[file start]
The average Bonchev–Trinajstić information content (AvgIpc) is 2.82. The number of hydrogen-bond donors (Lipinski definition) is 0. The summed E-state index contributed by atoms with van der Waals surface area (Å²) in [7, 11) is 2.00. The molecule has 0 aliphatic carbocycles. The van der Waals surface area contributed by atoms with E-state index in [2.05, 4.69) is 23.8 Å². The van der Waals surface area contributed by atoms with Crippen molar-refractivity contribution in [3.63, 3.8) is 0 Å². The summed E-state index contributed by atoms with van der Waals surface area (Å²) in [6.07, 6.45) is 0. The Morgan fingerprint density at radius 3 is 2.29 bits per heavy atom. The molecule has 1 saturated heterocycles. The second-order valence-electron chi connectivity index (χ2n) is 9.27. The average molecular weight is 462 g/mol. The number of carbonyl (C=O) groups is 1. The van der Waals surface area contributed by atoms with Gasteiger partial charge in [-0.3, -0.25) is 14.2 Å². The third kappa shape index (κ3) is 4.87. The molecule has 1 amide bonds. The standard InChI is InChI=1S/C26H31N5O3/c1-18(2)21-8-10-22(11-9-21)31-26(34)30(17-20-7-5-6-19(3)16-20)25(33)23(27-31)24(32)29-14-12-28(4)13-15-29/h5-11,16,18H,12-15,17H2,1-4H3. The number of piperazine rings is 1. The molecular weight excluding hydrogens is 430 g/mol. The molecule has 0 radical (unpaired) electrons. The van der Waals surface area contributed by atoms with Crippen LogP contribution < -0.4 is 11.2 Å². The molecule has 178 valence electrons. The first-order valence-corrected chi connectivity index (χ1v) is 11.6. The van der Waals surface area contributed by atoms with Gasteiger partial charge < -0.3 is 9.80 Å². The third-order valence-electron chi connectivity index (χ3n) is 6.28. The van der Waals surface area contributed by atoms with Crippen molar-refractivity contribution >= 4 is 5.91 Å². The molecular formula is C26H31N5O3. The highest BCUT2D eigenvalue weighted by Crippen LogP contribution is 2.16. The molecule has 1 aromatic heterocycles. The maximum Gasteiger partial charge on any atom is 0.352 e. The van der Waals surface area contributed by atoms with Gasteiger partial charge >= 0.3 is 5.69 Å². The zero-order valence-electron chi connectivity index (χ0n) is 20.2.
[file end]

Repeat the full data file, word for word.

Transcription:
The average Bonchev–Trinajstić information content (AvgIpc) is 2.82. The number of hydrogen-bond donors (Lipinski definition) is 0. The summed E-state index contributed by atoms with van der Waals surface area (Å²) in [7, 11) is 2.00. The molecule has 0 aliphatic carbocycles. The van der Waals surface area contributed by atoms with E-state index in [2.05, 4.69) is 23.8 Å². The van der Waals surface area contributed by atoms with Crippen molar-refractivity contribution in [3.63, 3.8) is 0 Å². The summed E-state index contributed by atoms with van der Waals surface area (Å²) in [6.07, 6.45) is 0. The Morgan fingerprint density at radius 3 is 2.29 bits per heavy atom. The molecule has 1 saturated heterocycles. The second-order valence-electron chi connectivity index (χ2n) is 9.27. The average molecular weight is 462 g/mol. The number of carbonyl (C=O) groups is 1. The van der Waals surface area contributed by atoms with Gasteiger partial charge in [-0.3, -0.25) is 14.2 Å². The third kappa shape index (κ3) is 4.87. The molecule has 1 amide bonds. The standard InChI is InChI=1S/C26H31N5O3/c1-18(2)21-8-10-22(11-9-21)31-26(34)30(17-20-7-5-6-19(3)16-20)25(33)23(27-31)24(32)29-14-12-28(4)13-15-29/h5-11,16,18H,12-15,17H2,1-4H3. The number of piperazine rings is 1. The molecular weight excluding hydrogens is 430 g/mol. The molecule has 0 radical (unpaired) electrons. The van der Waals surface area contributed by atoms with Crippen LogP contribution < -0.4 is 11.2 Å². The molecule has 178 valence electrons. The first-order valence-corrected chi connectivity index (χ1v) is 11.6. The van der Waals surface area contributed by atoms with Gasteiger partial charge < -0.3 is 9.80 Å². The third-order valence-electron chi connectivity index (χ3n) is 6.28. The van der Waals surface area contributed by atoms with Crippen molar-refractivity contribution >= 4 is 5.91 Å². The molecular formula is C26H31N5O3. The highest BCUT2D eigenvalue weighted by Crippen LogP contribution is 2.16. The molecule has 1 aromatic heterocycles. The maximum Gasteiger partial charge on any atom is 0.352 e. The van der Waals surface area contributed by atoms with Gasteiger partial charge >= 0.3 is 5.69 Å². The zero-order valence-electron chi connectivity index (χ0n) is 20.2.